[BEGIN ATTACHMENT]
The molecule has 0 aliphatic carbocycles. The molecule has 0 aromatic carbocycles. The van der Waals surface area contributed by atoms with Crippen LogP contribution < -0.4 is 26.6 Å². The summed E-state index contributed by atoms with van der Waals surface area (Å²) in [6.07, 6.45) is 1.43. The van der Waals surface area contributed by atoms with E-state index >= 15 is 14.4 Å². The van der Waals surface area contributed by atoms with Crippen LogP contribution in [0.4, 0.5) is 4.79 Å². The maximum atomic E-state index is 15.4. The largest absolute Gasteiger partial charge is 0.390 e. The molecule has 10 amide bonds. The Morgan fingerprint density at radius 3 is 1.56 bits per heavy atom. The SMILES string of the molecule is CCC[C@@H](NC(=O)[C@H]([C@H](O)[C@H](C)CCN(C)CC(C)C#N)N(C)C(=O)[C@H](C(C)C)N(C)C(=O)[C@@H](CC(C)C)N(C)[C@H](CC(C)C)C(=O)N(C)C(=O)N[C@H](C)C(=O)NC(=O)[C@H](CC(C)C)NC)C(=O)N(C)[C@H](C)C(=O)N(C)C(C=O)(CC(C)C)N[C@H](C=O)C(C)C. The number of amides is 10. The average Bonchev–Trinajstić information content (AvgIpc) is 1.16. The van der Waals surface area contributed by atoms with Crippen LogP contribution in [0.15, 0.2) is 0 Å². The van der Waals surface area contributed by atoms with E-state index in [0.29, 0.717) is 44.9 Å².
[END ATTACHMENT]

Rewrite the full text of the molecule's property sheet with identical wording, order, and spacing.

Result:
The molecule has 0 aliphatic carbocycles. The molecule has 0 aromatic carbocycles. The van der Waals surface area contributed by atoms with Crippen LogP contribution < -0.4 is 26.6 Å². The summed E-state index contributed by atoms with van der Waals surface area (Å²) in [6.07, 6.45) is 1.43. The van der Waals surface area contributed by atoms with E-state index >= 15 is 14.4 Å². The van der Waals surface area contributed by atoms with Crippen LogP contribution in [0.4, 0.5) is 4.79 Å². The maximum atomic E-state index is 15.4. The largest absolute Gasteiger partial charge is 0.390 e. The molecule has 10 amide bonds. The Morgan fingerprint density at radius 3 is 1.56 bits per heavy atom. The SMILES string of the molecule is CCC[C@@H](NC(=O)[C@H]([C@H](O)[C@H](C)CCN(C)CC(C)C#N)N(C)C(=O)[C@H](C(C)C)N(C)C(=O)[C@@H](CC(C)C)N(C)[C@H](CC(C)C)C(=O)N(C)C(=O)N[C@H](C)C(=O)NC(=O)[C@H](CC(C)C)NC)C(=O)N(C)[C@H](C)C(=O)N(C)C(C=O)(CC(C)C)N[C@H](C=O)C(C)C. The number of amides is 10. The average Bonchev–Trinajstić information content (AvgIpc) is 1.16. The van der Waals surface area contributed by atoms with Crippen LogP contribution in [0.15, 0.2) is 0 Å². The van der Waals surface area contributed by atoms with E-state index in [0.29, 0.717) is 44.9 Å².